Irrespective of how isotope-labeled proteins are delivered into mammalian cells, laboratory routines are needed to assess the quality of the resulting in-cell NMR samples. These include methods to evaluate overall cell viability, protein transduction efficiency, intracellular protein concentration, localization, and stability. In addition, quality control experiments to assess protein leakage ...
Savitsky Alexander P - - 2012
We report a new technique to detect enzyme activity inside cells. The method based on Fluorescence Lifetime Imaging (FLIM) technology allows one to follow sensor cleavage by proteolytic enzyme caspase-3. Specifically, we use the FLIM FRET of living cells via the confocal fluorescence microscopy. A specially designed lentivector pLVT with ...
Honnen Sebastian J - - 2012
The planar cell polarity (PCP) pathway is highly conserved from Drosophila to humans and a PCP-like pathway has recently been described in the nematode Caenorhabditis elegans. The developmental function of this pathway is to coordinate the orientation of cells or structures within the plane of an epithelium or to organize ...
Kato Gregory J - - 2012
Priapism is a familiar problem to hematologists, well known for its association with sickle-cell disease (SCD). It also occurs in a variety of other hematological illnesses, nearly all forms of congenital hemolytic anemia, including other hemoglobinopathies and red blood cell membranopathies and enzymopathies. Provide urologists with a comprehensive review of ...
Romero Diego D Department of Microbiology and Molecular Genetics, Harvard Medical School, Boston, MA 02115, - - 2011
Cells within Bacillus subtilis biofilms are held in place by an extracellular matrix that contains cell-anchored amyloid fibres, composed of the amyloidogenic protein TasA. As biofilms age they disassemble because the cells release the amyloid fibres. This release appears to be the consequence of incorporation of D-tyrosine, D-leucine, D-tryptophan and ...
Yuzbasheva Evgeniya Y - - 2011
The cell surface display of enzymes is of great interest because of its simplified purification stage and the possibility for recycling in industrial processes. In this study, we have focused on the cell wall immobilization of Yarrowia lipolytica Lip2 protein-an enzyme that has a wide technological application. By genome analysis ...
Zuckerman Warren A - - 2011
Pulmonary hypertension and cor pulmonale have long been known to be complications of sickle cell disease, thought mostly to affect the adult population. Recently, pediatric studies in sickle cell patients have uncovered a similar prevalence of elevated tricuspid regurgitation jet velocities, a finding consistent with increased right-sided pressures, when compared ...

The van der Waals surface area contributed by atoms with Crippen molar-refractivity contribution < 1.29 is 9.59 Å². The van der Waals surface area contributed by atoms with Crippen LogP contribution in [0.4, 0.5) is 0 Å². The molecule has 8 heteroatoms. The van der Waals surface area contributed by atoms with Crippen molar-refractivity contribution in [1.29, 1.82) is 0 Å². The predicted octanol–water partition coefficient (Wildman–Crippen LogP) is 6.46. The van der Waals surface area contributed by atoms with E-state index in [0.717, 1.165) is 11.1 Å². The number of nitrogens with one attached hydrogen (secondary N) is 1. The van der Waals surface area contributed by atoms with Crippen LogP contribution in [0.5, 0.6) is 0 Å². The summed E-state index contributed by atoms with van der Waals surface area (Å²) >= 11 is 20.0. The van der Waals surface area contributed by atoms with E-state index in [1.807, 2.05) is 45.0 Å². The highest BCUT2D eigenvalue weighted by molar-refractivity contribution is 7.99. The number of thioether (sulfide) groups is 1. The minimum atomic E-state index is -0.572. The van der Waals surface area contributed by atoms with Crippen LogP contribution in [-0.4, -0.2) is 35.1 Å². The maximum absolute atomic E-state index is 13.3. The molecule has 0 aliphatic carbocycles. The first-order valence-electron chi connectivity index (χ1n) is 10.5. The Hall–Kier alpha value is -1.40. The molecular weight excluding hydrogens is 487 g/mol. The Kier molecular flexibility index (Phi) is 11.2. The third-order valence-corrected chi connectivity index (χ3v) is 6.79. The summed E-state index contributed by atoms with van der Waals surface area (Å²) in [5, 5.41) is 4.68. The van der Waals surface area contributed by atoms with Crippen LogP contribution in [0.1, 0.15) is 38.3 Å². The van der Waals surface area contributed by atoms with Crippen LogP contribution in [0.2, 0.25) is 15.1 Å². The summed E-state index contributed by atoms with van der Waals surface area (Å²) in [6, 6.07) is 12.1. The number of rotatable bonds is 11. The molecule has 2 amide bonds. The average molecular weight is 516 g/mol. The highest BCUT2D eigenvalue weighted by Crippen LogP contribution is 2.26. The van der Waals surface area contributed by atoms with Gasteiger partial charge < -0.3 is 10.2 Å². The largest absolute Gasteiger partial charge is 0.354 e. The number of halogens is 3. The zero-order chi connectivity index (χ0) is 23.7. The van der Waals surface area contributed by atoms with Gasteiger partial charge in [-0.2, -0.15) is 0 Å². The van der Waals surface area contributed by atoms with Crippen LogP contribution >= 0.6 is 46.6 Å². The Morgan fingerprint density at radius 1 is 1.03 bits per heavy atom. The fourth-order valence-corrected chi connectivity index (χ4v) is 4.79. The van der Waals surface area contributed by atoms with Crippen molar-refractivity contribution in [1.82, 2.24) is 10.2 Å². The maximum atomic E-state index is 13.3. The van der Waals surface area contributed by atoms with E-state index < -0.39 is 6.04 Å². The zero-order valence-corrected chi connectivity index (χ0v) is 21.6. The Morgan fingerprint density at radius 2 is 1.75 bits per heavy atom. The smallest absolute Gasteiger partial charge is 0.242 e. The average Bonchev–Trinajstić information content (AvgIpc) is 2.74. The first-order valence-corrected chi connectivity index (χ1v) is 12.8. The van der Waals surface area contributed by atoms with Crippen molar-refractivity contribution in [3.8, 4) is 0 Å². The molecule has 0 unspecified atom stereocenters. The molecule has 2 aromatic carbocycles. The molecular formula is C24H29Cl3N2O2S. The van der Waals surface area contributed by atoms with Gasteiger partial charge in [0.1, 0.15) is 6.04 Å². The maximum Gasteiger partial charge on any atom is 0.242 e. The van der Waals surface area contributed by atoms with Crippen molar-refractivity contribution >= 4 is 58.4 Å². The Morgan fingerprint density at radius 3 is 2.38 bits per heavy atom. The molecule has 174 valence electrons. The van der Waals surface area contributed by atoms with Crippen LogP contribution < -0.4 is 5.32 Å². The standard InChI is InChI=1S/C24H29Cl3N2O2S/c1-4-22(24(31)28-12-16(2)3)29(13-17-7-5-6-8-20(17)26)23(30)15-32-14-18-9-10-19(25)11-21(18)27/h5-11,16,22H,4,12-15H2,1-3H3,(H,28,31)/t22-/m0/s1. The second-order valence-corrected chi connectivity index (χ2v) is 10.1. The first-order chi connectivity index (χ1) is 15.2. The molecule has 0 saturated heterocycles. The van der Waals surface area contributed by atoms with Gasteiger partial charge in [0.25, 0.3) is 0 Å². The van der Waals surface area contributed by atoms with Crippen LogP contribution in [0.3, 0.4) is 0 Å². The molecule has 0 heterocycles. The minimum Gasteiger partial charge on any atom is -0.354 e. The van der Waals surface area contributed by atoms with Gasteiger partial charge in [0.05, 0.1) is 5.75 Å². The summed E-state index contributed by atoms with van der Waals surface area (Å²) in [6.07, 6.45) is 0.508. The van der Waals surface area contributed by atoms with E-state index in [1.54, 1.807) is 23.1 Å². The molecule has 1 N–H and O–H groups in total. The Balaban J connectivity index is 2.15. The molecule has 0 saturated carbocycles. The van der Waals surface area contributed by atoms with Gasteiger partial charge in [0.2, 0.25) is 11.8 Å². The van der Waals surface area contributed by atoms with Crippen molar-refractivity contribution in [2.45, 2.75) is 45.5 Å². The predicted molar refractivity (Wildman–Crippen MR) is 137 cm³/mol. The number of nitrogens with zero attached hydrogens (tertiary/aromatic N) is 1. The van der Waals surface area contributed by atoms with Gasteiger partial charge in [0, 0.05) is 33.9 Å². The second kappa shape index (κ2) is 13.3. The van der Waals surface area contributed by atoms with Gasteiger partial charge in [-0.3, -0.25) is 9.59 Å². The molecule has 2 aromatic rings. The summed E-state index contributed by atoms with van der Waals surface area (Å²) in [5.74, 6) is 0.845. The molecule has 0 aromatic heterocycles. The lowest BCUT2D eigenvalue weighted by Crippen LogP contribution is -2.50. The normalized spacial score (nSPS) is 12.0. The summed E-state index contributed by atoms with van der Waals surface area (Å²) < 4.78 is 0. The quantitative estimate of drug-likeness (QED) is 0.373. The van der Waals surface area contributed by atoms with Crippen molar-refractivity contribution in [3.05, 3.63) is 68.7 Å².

Hooper Nigel M - - 2011
J. Neurochem. (2011) 116, 721-725. ABSTRACT: The conformational conversion of the cellular prion protein (PrP(C) ) to the infectious form (PrP(Sc) ) is the critical step in the pathogenesis of prion diseases such as Creutzfeldt-Jakob disease in humans and scrapie in sheep. Cholesterol-rich lipid rafts play a key role in ...
Dyson Simon M - - 2011
The experiences of young people living with a sickle cell disorder in schools in England are reported through a thematic analysis of forty interviews, using Bourdieu's notions of field, capital and habitus. Young people with sickle cell are found to be habitually dys-positioned between the demands of the clinic for ...
Bhatnagar Pallav - - 2011
Fetal hemoglobin (HbF) level has emerged as an important prognostic factor in sickle-cell disease (SCD) and can be measured by the proportion of HbF-containing erythrocytes (F-cells). Recently, BCL11A (zinc-finger protein) was identified as a regulator of HbF, and the strongest association signals were observed either directly for rs766432 or for ...
Sipling Tanya - - 2011
There are six essential genes in the S. cerevisae genome which encode proteins bearing the tetratricopeptide repeat (TPR) domain that mediates protein-protein interaction. Thus far, the function of one of them, YNL313c, remains unknown. Our conditional mutants of YNL313c display osmoremedial temperature sensitivity, hypersensitivity to both Calcofluor White and low ...
Lu Jingxiong - - 2011
In the present study, we fabricated magnesium doped apatite cement (md-AC) with rapid self-setting characteristic by adding the mixed powders of magnesium oxide and calcium dihydrogen phosphate (MO-CDP) into hydroxyapatite cement (HAC). The results revealed that the md-AC with 50 wt% MO-CDP could set within 6 min and the compression strength could ...